Smith is a major constitutional milestone – but on a road to where?

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Akash Paun considers the potentially transformational constitutional implications of the Smith Commission Report.

The Smith Commission report on further devolution to Scotland sets out a package of further powers that the unionist and nationalist parties have agreed should be transferred to the Scottish Parliament. Inevitably this goes too far for some and not far enough for others. The detail of the package – which includes further tax, welfare and other powers – is being pored over across the media. Less commented upon are the constitutional implications of the proposals in the report, some of which are potentially transformational.

Beyond parliamentary sovereignty?

First is a commitment to make the Scottish Parliament and Government ‘permanent institutions’. At present the devolved bodies are ‘creatures of statute’ that could – according to the convention of parliamentary sovereignty – be abolished by a simple majority at Westminster, as Margaret Thatcher’s government did when it scrapped the Greater London Council in 1986.

So the implication is that the devolved bodies will somehow be protected from normal majoritarian rules. Quite how this will be done is another matter. Simply stating on the face of a bill that something is permanent cannot prevent a future Parliament from repealing or amending the legislation. One option is to include clauses requiring a super-majority in the Commons (and/or Lords) in order to amend the legislation in future. This would be unusual and contentious – though these are unusual times. But in any case, such a clause could itself be removed by a later piece of legislation passed with a simple majority.

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Is a federal Britain now inevitable?

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Federalism has rarely been seen as an attractive option by the British political class. Yet it may be the only solution to the deep imbalances which will come with radical new powers for the Scottish Parliament if the Smith Commission proposals are implemented, writes Stephen Tierney.

The Smith Commission Report issued on Thursday promises a restructuring of the United Kingdom which may prove to be more significant than the devolution settlement of 1997-98 itself; the acquisition of extensive tax and welfare powers would make Scotland one of the most autonomous regions in western Europe.

Notably the UK’s economic and fiscal coherence has hitherto been a key factor in allowing the asymmetrical and ad hoc nature of devolution to embed itself without any great disruption to the constitutional structures of the central state. With the dismantling of this system it seems that a tipping point might well be reached for our lop-sided and messy system of territorial government. The Smith Commission proposals, if implemented, will have knock-on consequences for several fundamental features of the UK constitution: parliamentary supremacy, the idea of the House of Commons as a national chamber for Britain, possibly the nature and composition of the House of Lords, and the relative freedom of the UK Government in its dealings with the devolved executives. It is perhaps ironic therefore, but I believe also inevitable, that a process which was designed studiously to avoid the federal question will now bring federalism to the table as possibly the only medium term solution to the deep imbalances which will come with further, radical powers for the Scottish Parliament.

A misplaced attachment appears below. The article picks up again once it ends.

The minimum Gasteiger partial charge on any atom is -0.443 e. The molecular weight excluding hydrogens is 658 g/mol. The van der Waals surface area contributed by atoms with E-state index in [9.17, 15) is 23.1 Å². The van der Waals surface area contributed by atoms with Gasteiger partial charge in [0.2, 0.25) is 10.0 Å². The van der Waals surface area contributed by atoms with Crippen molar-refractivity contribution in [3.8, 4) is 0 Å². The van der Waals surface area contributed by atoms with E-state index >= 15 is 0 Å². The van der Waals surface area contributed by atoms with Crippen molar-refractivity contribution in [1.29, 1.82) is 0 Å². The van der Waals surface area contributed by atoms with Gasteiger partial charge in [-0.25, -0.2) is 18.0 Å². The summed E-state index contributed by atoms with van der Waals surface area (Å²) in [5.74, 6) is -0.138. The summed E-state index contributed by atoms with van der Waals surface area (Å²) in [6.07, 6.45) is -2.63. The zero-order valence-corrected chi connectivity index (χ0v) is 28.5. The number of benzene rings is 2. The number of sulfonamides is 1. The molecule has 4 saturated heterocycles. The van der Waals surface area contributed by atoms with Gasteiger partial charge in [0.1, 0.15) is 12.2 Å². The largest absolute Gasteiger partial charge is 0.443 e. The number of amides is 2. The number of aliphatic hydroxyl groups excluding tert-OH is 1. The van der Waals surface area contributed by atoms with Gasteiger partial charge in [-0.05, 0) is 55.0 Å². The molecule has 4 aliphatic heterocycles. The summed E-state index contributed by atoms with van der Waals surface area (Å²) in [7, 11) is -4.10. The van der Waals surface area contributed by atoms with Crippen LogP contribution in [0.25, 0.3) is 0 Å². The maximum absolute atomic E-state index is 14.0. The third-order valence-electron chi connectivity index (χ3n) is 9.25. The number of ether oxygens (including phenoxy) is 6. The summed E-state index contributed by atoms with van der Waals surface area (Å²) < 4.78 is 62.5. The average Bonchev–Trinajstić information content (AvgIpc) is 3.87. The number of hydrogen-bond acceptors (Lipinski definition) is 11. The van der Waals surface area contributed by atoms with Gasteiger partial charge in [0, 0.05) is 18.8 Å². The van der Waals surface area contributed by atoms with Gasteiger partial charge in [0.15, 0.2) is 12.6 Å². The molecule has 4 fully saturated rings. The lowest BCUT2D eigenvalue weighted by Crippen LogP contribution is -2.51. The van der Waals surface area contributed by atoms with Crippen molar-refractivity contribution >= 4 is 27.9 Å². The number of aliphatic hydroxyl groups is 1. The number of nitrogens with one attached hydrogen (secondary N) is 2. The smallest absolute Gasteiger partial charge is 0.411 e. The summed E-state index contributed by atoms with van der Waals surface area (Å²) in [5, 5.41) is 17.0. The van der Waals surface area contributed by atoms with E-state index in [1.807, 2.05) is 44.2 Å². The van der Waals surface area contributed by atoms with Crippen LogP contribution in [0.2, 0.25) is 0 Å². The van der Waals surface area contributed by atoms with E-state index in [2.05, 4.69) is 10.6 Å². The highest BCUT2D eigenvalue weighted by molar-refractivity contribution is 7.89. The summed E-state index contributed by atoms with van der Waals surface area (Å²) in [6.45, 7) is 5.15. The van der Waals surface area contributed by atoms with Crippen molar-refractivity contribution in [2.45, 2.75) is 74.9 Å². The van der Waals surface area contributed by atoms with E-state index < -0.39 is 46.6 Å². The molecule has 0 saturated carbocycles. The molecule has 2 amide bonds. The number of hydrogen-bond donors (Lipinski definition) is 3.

How does Smith raise the federal question?

Federalism has rarely been seen as an attractive option by the British political class, and its feasibility as a constitutional project for Britain is certainly not beyond question. But some kind of federal solution will surely be needed to deal with two related issues: the extent to which Scotland’s representation within the House of Commons, so far only marginally affected by devolution (reduced from 72 to 59 by way of the Scotland Act 1998 as amended), will appear ever more anomalous as the Scottish Parliament’s powers expand; and the very real risk that as Scotland becomes ever more detached from Westminster, the Union will become largely irrelevant to many Scots. The latter is far more dangerous since it could well mean that Scottish independence is in the longer term now more rather than less likely. If this is true the unionist parties, which make up the majority of the Smith ‘Commission’ (which was in reality an inter-party bargaining group), risk seizing defeat from the jaws of referendum victory.

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Solomon Grundy does constitutional change: The Smith Commission timetable to transform the Scottish Parliament

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Stephen Tierney expresses concerns over the Smith Commission timetable, highlighting that the speed leaves little time for appropriate due diligence and detracts from the democratic credibility of the process. He argues that there is a need for restraint, and a more independent and inclusive review over a longer period.

In the month of November the Smith Commission is set to draw up the most significant programme of constitutional change for the United Kingdom since 1998. Already the period within which citizens could submit their views on this process has passed; the Commission having set a deadline of 5 p.m. on 31 October.

Such a rapid process runs counter to both the due diligence that is surely needed before any decision is taken to restructure the UK tax (and possibly welfare) systems so radically and the due process which ought to accompany such a seminal constitutional development. Unfortunately the principles of deliberative constitutional decision-making and popular democratic engagement which figured strongly in the recent independence referendum are unlikely to gain much traction in the current rush to change.

The referendum campaign was indeed a remarkable period of citizen empowerment. The turnout of 84.7% is only one dimension of this; in a deeper way many citizens were greatly invigorated by the referendum and the role they had in discussing and ultimately in making such a huge decision. The Smith Commission process, by contrast, bears all the hallmarks of a return to elite-led constitutional change; and it is deeply ironic that the impetus for such a rapid and party-led process should be the independence referendum itself. As the 18th of September approached and the polls seemed to tighten, the leaders of the main unionist parties issued ‘The Vow’, promising more powers for the Scottish Parliament and setting out a firm timetable for change.

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Scotland after the Referendum: “It was business as usual that got us into this position in the first place”

October’s seminar at the Constitution Unit entitled The Day After Judgement: Scotland and the UK after the Referendum responded to the vote on independence held in Scotland on 18 September. Professor Jim Gallagher and Professor Iain McLean discussed the future of the UK Union and the devolution of power from Westminster to Holyrood. Julian Payne reports.